Last week I was interviewed for Fast Company and one of the great ideas that the journalist, Laura Vanderkam, gave me was to create an FAQ that I can send to people when they ask to do an informational interview with me or they want to meet me the first time for mentoring advice and mentoring success strategies. Read on for my mentoring and informational interview FAQ!
Ellen A. Ensher, Ph.D.
Professor of Management, Loyola Marymount University
1) How did you discover your interest in I/O Psychology/ OB/HR?
I was a Psych major in College (actually attended Loyola Marymount University where I am now a Professor). When I entered into the Psych program I came into it because my own family was a little nutty and I think I just wanted to understand that! I did a series of internships while in college. The first one was with the kids who had attended McMartin preschool… this group of kids and the case was infamous as the caregivers had been accused of widespread sexual assault – it was really horrific stuff but at the end of the day sadly no one really knows what happened – so in my internship I got to play with the kids in between their counseling appointments.
I realized it was important work but not for me. I was not really great with little kids and I did not enjoy it (luckily I think my kid skills improved when I became a mom). Next, I did an internship with at risk teens… and I did not like that much either. I was running out of career options as a psychologist until my senior year I took a class in the College of Business with Dr. Charlie Vance and learned about a career in Organizational Behavior and Human Resource Management.
I learned about Human Resource Management and realized I was drawn to making people’s lives better at work. After my college graduation, I got a job in Human Resources which was pretty entry level and boring but it did give me the realization that I wanted to pursue HR at a higher level so I got into the field of Training and Development and got my Masters.
2) How did you get interested in studying mentoring?
My interest in mentoring was a direct result of the Los Angeles riots. After the LA riots, I was working for my mentor as a training consultant at the LA Times, while in graduate school earning my doctorate in Organizational Behavior. She had put together a jobs training program to help inner city youth get a job at the LA Times and develop their professional skills.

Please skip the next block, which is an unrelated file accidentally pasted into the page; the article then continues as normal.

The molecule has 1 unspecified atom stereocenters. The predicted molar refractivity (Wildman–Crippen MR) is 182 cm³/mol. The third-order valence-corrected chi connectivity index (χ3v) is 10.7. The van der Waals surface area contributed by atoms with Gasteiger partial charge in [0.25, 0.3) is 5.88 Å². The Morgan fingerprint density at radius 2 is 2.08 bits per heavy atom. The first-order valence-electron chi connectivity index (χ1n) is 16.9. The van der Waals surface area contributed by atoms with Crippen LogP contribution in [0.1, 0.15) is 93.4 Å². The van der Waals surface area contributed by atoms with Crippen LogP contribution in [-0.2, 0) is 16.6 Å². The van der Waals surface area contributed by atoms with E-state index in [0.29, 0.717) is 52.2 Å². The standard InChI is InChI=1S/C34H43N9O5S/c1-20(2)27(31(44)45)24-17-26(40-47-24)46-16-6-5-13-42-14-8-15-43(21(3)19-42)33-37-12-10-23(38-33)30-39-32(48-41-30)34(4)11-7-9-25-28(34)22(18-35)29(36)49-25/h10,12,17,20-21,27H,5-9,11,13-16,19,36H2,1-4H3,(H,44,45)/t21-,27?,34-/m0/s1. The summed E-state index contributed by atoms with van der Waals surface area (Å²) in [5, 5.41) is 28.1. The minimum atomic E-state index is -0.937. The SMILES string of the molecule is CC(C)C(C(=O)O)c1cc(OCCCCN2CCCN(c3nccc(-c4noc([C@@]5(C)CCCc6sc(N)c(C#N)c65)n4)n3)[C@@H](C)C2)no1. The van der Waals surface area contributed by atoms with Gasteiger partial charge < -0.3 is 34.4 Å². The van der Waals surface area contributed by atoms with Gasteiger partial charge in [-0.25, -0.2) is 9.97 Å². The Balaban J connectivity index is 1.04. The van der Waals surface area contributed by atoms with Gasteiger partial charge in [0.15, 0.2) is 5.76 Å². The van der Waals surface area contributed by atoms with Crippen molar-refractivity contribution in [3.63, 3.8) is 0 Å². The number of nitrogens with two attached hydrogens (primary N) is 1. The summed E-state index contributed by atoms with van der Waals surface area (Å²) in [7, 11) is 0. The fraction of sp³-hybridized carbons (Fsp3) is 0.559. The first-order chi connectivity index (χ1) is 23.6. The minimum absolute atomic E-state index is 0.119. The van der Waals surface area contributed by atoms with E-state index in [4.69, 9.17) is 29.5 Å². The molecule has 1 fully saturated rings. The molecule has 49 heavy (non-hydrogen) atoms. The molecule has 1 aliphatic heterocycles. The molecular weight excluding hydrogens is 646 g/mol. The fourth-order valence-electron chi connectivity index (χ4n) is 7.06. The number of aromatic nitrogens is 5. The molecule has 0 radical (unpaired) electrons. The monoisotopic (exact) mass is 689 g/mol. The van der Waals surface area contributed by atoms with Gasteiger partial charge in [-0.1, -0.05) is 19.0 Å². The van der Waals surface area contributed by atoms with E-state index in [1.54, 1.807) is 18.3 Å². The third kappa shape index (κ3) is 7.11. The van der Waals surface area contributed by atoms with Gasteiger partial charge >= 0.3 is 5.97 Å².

Part of this program was for the kids to be paired with a mentor. The basic question she wanted me to research was “Does race matter?” In other words, should kids be paired with same-race versus different-race mentors? This led to my first academic publication (Effects of Race, Gender, Perceived Similarity, and Contact on Mentor Relationships) and my passion for studying mentoring.
3) So what do you really do? What’s an average day like?
Lots of different things but for me I am a college professor first and an author and speaker/consultant second. My area of research/writing/speaking expertise is writing is all about mentoring and careers. So, basically all of my efforts are focused on helping people be happy and reach their full potential at work. So, for me my week has a rhythm that changes.
This semester I teach on a Tuesday/Thursday schedule which means I am in class about 5 hours that day and in between see students to coach them on grades, course assignments, or their careers. On Monday, Wednesday, Friday, I prep for class and do everything else. So in a given week, I might talk to a reporter for Fast Company about mentoring, chat with a CEO who focuses on e-mentoring about his business or focus on one of my research projects. In between, I take my son the lunch he forgot, swim, call my mom back and figure out what the hell is for dinner. In short, every day I ask myself what do I absolutely need to do and try to just do that and then call it enough.
4) What kind of educational background do you need to have?
For me, as a Professor you absolutely need a Ph.D. I have a Masters in Public Administration with an emphasis in Training and Human Resource Development. My Ph.D. is in Organizational Behavior from Claremont Graduate University.
5) What is the worst thing about your job?
I hate grading papers and exams. It is both tedious and terribly important and stressful. I also dislike organizational politics which tends to be very time consuming and counter-productive.
6) What is the best thing about your job?
Autonomy and flexibility in terms of what I teach, write, learn and study. Also, feeling like my work matters and is helpful to people.
7) What advice can you offer to someone breaking into the field of I/O Psych/ Consulting/Academia?
Get into the best possible graduate program. Pedigree matters and it will follow you for the rest of your life. You will be judged by where your degree is from and who your academic mentors were, along with the work that you do. Be gracious and kind to your fellow consultants and academics. My best referrals for consulting has come through my network so pay it forward and it will come back to you.